It’s repotting season y’all!
Just like you need cute new clothes to look fresh this spring, so do your plants. Don’t leave your growing babies in their same old outfits…um pots. When plants look good, they feel good, so keep them looking fashion forward in a new pot (get a load of these beauts), while giving them a little more space to keep growing.
Spring is the perfect time to repot since its generally when plants are blooming and thriving. It’s typically good to repot once a year, but this also depends on the plant. For example, cacti can usually go a little longer without it; they’re kind of like your friend Gina who can somehow still fit into her clothes from high school. Eventually Gina is going to need some new clothes though, and so will your cacti. When the time comes, put it in one of these fun and colorful ceramic pots.
So what does repotting involve exactly? When you repot, you’re either refreshing the soil in the same pot (if your plant’s a Gina) or placing the plant in a bigger pot to give it more room to grow. If your plant is going a size up, make sure to get a container that’s no bigger than 2 inches wider than your original pot. If Project Runway has taught us anything, its that oversized looks rarely hit the mark. Plus, a pot too big can slow down your plant’s growth and lead to root rot.
How do I know if I should repot or not?
If you’re not sure if your plant needs repotting, look for these signs:
- Root rot, which includes mushy roots, a rotting plant smell, and even droopy and dying foliage. This is usually a result of over-watering and poor drainage.
- Water going straight through the plant’s soil without much absorption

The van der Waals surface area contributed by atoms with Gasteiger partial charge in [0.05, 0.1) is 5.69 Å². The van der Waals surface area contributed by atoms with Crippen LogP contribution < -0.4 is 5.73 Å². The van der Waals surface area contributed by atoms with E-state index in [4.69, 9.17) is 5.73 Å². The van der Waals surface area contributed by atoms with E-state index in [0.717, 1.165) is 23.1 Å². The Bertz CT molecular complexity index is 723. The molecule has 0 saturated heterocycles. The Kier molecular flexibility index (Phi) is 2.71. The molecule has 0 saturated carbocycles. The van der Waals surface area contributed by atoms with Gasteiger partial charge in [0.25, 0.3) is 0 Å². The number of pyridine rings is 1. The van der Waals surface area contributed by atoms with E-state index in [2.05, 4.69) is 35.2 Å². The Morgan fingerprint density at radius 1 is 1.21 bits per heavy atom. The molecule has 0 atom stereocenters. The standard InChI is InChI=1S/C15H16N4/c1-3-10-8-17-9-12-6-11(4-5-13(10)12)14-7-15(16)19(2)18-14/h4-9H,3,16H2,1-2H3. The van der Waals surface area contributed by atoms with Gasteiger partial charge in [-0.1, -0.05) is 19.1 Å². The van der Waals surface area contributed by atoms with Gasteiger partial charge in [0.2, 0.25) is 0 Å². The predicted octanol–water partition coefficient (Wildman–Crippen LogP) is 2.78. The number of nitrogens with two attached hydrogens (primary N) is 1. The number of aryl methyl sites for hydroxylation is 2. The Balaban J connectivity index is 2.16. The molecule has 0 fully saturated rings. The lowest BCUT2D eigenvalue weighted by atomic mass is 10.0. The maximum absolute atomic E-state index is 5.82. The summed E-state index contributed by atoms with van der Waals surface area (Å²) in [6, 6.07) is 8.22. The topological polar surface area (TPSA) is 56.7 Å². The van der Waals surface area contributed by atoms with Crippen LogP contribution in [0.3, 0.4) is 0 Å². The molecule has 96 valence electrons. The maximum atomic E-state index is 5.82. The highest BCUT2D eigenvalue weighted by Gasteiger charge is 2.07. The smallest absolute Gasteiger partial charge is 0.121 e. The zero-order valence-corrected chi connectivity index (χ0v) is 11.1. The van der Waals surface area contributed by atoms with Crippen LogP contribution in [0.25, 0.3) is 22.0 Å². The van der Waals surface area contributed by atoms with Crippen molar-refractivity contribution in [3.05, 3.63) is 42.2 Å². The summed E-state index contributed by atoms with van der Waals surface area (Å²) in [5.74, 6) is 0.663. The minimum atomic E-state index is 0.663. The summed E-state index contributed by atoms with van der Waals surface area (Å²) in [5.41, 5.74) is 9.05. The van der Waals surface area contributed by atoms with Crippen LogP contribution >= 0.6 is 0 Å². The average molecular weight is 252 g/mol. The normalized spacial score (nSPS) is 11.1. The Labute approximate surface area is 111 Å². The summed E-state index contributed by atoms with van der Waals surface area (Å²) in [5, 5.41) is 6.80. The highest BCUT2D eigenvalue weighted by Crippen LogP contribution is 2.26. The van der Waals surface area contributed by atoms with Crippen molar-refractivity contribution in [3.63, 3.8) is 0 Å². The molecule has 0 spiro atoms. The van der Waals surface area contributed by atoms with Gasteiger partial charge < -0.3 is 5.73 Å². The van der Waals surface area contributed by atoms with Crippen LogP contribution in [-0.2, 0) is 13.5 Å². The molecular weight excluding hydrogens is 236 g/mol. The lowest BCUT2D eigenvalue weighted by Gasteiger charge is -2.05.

- Extremely dry soil or roots sticking out of the pot’s hole, which means the roots are pot-bound and need more space to expand
- Plant babies! If your plants have just given birth to some adorable little offspring, you’ll want to divide and replant the babies to give them space and to give you more plants!
How do I repot my plants?
When you’re all ready to get your repotting on, follow these steps:
1. Lightly water the plant first, to make it easy to remove from the pot.
2. Remove the plant.
3. Loosen the root ball by gently removing damaged roots and teasing the root bottoms so that they untangle. If roots are severely pot-bound, use a sharp knife or scissors to snip the roots around the root ball to encourage root regrowth in all directions.
4. Clean the pot.
5. If the pot doesn’t have a drainage hole, add a one-inch layer of gravel to the bottom of the pot before adding soil. An even better option is horticultural charcoal, like this great stuff from Mosser Lee.
6. Position the plant in the pot and fill it up to half an inch from the rim of the pot.
7. Give the plant a gentle watering; make sure not to soak it the first time you water the plant in the new pot.
8. Let the plant recover from its move by waiting a week to water it again and 6 weeks to fertilize it. Also keep the plant out of direct sunlight in the first few weeks after repotting.
That’s all it takes to keep your plants looking good this spring and all year long! Share your plants’ fresh new looks with us on Instagram using #makegoodplantchoices. Happy repotting!
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